We continually update information and we welcome any verifiable submissions.    Tans and intersex organisations, activists and community members are welcome to communicate information, images, and articles around our timeline period to, update existing information or include events not already existing in the timeline by contacting us at   At present, we will only include events that took place between 1990 and 2016 on the website but will accept verifiable submissions taking place outside of the timeframe and archive the information for future website developments.

What are your plans for the future?

We will continue to expand the timeline by including new entries and expanding on existing ones in order to develop a comprehensive and accurate database of information by using research and by reaching out to organisations and individuals known to us.  We do however acknowledge that there are many community members, organisations, groups and activists on the continent unknown to us and we will include SEO development to reach them and others interested in our timeline organically online in our content creation, development of our social media presence, and developing a customisable mailing system which will allow us to tailor content and newsletters to reach subscribers as often as they choose to receive it.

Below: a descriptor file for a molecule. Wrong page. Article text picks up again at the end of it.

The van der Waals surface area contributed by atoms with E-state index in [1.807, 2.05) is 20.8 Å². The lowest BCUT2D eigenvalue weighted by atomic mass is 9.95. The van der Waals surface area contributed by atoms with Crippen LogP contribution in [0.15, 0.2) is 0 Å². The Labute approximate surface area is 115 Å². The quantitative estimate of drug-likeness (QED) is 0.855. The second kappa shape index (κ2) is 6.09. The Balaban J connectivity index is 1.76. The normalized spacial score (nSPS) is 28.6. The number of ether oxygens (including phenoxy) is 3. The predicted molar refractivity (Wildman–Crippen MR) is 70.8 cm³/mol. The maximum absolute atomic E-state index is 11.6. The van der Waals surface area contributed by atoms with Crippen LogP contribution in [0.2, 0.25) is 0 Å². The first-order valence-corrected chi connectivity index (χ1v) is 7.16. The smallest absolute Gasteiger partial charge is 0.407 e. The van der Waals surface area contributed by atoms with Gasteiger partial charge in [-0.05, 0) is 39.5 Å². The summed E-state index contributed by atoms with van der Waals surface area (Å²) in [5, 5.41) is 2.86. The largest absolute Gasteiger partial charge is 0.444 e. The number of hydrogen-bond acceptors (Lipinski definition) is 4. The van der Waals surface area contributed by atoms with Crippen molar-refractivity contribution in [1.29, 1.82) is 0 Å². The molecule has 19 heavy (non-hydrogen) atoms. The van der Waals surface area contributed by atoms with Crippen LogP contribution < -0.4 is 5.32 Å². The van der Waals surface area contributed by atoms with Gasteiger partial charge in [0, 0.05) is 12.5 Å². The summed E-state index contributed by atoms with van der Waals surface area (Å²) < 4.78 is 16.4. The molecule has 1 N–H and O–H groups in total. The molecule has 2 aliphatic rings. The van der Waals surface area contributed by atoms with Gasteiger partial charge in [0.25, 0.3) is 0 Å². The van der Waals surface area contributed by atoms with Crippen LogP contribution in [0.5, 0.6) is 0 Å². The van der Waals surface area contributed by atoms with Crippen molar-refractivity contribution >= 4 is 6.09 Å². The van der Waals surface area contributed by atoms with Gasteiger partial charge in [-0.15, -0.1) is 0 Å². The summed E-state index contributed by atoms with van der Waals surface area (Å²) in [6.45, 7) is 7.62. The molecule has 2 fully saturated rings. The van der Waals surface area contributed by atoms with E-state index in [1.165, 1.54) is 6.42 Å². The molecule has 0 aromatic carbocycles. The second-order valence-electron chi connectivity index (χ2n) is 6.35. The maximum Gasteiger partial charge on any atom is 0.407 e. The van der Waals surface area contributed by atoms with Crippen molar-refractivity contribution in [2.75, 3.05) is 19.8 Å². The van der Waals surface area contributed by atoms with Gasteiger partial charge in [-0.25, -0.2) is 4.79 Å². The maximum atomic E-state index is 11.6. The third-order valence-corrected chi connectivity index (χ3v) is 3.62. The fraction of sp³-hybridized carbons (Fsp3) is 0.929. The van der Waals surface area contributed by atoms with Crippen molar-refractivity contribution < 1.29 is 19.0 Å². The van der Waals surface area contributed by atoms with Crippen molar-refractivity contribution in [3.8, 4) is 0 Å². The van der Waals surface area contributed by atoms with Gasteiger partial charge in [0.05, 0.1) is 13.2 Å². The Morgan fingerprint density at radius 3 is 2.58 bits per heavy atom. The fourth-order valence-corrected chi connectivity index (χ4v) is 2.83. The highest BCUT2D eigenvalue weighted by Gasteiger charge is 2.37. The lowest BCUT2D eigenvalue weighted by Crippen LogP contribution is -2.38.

We are aware of many organisations and the announcement of founding dates that are still to be included, and that will be our priority, to, before the end of 2023 include as many as possible organisations, especially if they are from countries that we do not have a single organisation yet. This is to ensure a wide as possible representation. Please contact us if you want to submit information.

Future developments will include the development of an art section where we plan to showcase and discuss art developed during the time frame that covers our timeline. We will be expanding our collection to include a selection of artists representing an array of genres and art mediums.  One of the first releases of the art section will include a separate time line to showcase Gabrielle le Roux’s series Proudly African and Transgender.  
We are looking forward to sharing the early artwork of Robert Hamblin, including his series named Gender, and to release a private collection of photos by Prof Muholi that was previously given to a handful of trans activists and never seen in public before. We also plan to host a representation of the poetry and performance art by Neo Sinoxolo Musangi.

Further website development will include a gallery of historical videos as well as hosting podcasts and live interviews with activists and other community members to remember events taking place during the early years of the African trans and intersex movement.

Look out for another new section – in the next few months we will start to roll out audio clips, LIVE discussions and conversations with trans and intersex individuals who share stories and information. This part will be led by Victor Mukasa and promise to be interesting, vibrant and full of reflections and deeper discussions. 

Your contribution is important to us..

Do you want to see your Organisation on our Timeline?

You can provide information about your organisation or group – including photos, documents and articles.